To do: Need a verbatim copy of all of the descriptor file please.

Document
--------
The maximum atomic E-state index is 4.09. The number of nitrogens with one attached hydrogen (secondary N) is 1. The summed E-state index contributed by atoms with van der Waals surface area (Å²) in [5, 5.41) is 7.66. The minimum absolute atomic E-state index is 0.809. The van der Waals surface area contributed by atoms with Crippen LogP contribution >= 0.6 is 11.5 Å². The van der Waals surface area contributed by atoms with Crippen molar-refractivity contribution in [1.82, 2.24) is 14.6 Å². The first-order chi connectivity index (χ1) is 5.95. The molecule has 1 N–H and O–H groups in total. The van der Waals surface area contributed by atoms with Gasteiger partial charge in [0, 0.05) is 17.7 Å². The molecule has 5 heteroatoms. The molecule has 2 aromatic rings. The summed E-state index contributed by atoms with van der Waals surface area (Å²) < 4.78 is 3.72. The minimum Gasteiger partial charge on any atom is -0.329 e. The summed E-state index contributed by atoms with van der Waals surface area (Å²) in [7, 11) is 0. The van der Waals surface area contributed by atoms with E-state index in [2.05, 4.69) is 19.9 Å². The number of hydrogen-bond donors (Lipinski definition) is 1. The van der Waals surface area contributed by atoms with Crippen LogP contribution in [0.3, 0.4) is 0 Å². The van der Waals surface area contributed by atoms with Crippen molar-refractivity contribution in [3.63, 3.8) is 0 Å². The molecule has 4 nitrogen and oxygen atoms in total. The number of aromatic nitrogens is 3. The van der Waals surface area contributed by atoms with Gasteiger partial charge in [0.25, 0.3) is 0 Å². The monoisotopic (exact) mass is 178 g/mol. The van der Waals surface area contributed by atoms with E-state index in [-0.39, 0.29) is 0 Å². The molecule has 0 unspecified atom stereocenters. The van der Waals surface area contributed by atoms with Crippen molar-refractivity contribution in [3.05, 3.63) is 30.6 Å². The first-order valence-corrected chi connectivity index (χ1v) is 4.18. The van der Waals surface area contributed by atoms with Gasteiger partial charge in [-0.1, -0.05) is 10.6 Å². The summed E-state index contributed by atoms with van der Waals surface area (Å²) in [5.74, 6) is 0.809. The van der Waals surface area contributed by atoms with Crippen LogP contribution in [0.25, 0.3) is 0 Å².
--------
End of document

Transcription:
The maximum atomic E-state index is 4.09. The number of nitrogens with one attached hydrogen (secondary N) is 1. The summed E-state index contributed by atoms with van der Waals surface area (Å²) in [5, 5.41) is 7.66. The minimum absolute atomic E-state index is 0.809. The van der Waals surface area contributed by atoms with Crippen LogP contribution >= 0.6 is 11.5 Å². The van der Waals surface area contributed by atoms with Crippen molar-refractivity contribution in [1.82, 2.24) is 14.6 Å². The first-order chi connectivity index (χ1) is 5.95. The molecule has 1 N–H and O–H groups in total. The van der Waals surface area contributed by atoms with Gasteiger partial charge in [0, 0.05) is 17.7 Å². The molecule has 5 heteroatoms. The molecule has 2 aromatic rings. The summed E-state index contributed by atoms with van der Waals surface area (Å²) < 4.78 is 3.72. The minimum Gasteiger partial charge on any atom is -0.329 e. The summed E-state index contributed by atoms with van der Waals surface area (Å²) in [7, 11) is 0. The van der Waals surface area contributed by atoms with E-state index in [2.05, 4.69) is 19.9 Å². The number of hydrogen-bond donors (Lipinski definition) is 1. The van der Waals surface area contributed by atoms with Crippen LogP contribution in [0.3, 0.4) is 0 Å². The van der Waals surface area contributed by atoms with Crippen molar-refractivity contribution in [3.63, 3.8) is 0 Å². The molecule has 4 nitrogen and oxygen atoms in total. The number of aromatic nitrogens is 3. The van der Waals surface area contributed by atoms with Gasteiger partial charge in [0.25, 0.3) is 0 Å². The monoisotopic (exact) mass is 178 g/mol. The van der Waals surface area contributed by atoms with E-state index in [-0.39, 0.29) is 0 Å². The molecule has 0 unspecified atom stereocenters. The van der Waals surface area contributed by atoms with Crippen molar-refractivity contribution in [3.05, 3.63) is 30.6 Å². The first-order valence-corrected chi connectivity index (χ1v) is 4.18. The van der Waals surface area contributed by atoms with Gasteiger partial charge in [-0.1, -0.05) is 10.6 Å². The summed E-state index contributed by atoms with van der Waals surface area (Å²) in [5.74, 6) is 0.809. The van der Waals surface area contributed by atoms with Crippen LogP contribution in [0.25, 0.3) is 0 Å².